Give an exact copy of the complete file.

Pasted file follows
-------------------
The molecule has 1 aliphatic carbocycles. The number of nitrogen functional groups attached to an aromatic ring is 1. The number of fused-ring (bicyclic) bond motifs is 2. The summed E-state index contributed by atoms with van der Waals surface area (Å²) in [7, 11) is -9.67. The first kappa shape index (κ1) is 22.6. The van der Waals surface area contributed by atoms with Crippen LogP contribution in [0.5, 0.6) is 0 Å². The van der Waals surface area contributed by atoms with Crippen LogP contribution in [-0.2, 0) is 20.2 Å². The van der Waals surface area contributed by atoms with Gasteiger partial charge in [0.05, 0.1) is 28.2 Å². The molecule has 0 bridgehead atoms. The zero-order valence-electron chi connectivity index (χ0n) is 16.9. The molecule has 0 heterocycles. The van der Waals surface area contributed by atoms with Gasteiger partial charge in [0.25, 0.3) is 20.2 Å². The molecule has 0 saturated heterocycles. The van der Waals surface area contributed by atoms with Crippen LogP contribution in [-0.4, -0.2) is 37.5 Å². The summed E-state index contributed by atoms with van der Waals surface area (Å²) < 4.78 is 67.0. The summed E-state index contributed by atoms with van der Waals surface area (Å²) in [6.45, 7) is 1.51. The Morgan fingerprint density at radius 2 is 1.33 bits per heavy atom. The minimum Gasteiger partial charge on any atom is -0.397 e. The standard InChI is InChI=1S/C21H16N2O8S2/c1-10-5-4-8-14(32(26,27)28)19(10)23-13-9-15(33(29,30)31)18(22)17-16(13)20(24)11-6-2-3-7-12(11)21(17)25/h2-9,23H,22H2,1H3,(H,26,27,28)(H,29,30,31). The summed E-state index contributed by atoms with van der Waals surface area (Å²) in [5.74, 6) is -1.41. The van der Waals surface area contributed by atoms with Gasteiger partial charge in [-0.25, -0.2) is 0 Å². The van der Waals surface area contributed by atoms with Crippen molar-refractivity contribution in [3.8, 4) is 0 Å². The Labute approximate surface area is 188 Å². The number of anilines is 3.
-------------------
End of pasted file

The molecule has 1 aliphatic carbocycles. The number of nitrogen functional groups attached to an aromatic ring is 1. The number of fused-ring (bicyclic) bond motifs is 2. The summed E-state index contributed by atoms with van der Waals surface area (Å²) in [7, 11) is -9.67. The first kappa shape index (κ1) is 22.6. The van der Waals surface area contributed by atoms with Crippen LogP contribution in [0.5, 0.6) is 0 Å². The van der Waals surface area contributed by atoms with Crippen LogP contribution in [-0.2, 0) is 20.2 Å². The van der Waals surface area contributed by atoms with Gasteiger partial charge in [0.05, 0.1) is 28.2 Å². The molecule has 0 bridgehead atoms. The zero-order valence-electron chi connectivity index (χ0n) is 16.9. The molecule has 0 heterocycles. The van der Waals surface area contributed by atoms with Gasteiger partial charge in [0.25, 0.3) is 20.2 Å². The molecule has 0 saturated heterocycles. The van der Waals surface area contributed by atoms with Crippen LogP contribution in [-0.4, -0.2) is 37.5 Å². The summed E-state index contributed by atoms with van der Waals surface area (Å²) < 4.78 is 67.0. The summed E-state index contributed by atoms with van der Waals surface area (Å²) in [6.45, 7) is 1.51. The Morgan fingerprint density at radius 2 is 1.33 bits per heavy atom. The minimum Gasteiger partial charge on any atom is -0.397 e. The standard InChI is InChI=1S/C21H16N2O8S2/c1-10-5-4-8-14(32(26,27)28)19(10)23-13-9-15(33(29,30)31)18(22)17-16(13)20(24)11-6-2-3-7-12(11)21(17)25/h2-9,23H,22H2,1H3,(H,26,27,28)(H,29,30,31). The summed E-state index contributed by atoms with van der Waals surface area (Å²) in [5.74, 6) is -1.41. The van der Waals surface area contributed by atoms with Gasteiger partial charge in [-0.25, -0.2) is 0 Å². The van der Waals surface area contributed by atoms with Crippen molar-refractivity contribution in [3.8, 4) is 0 Å². The Labute approximate surface area is 188 Å². The number of anilines is 3.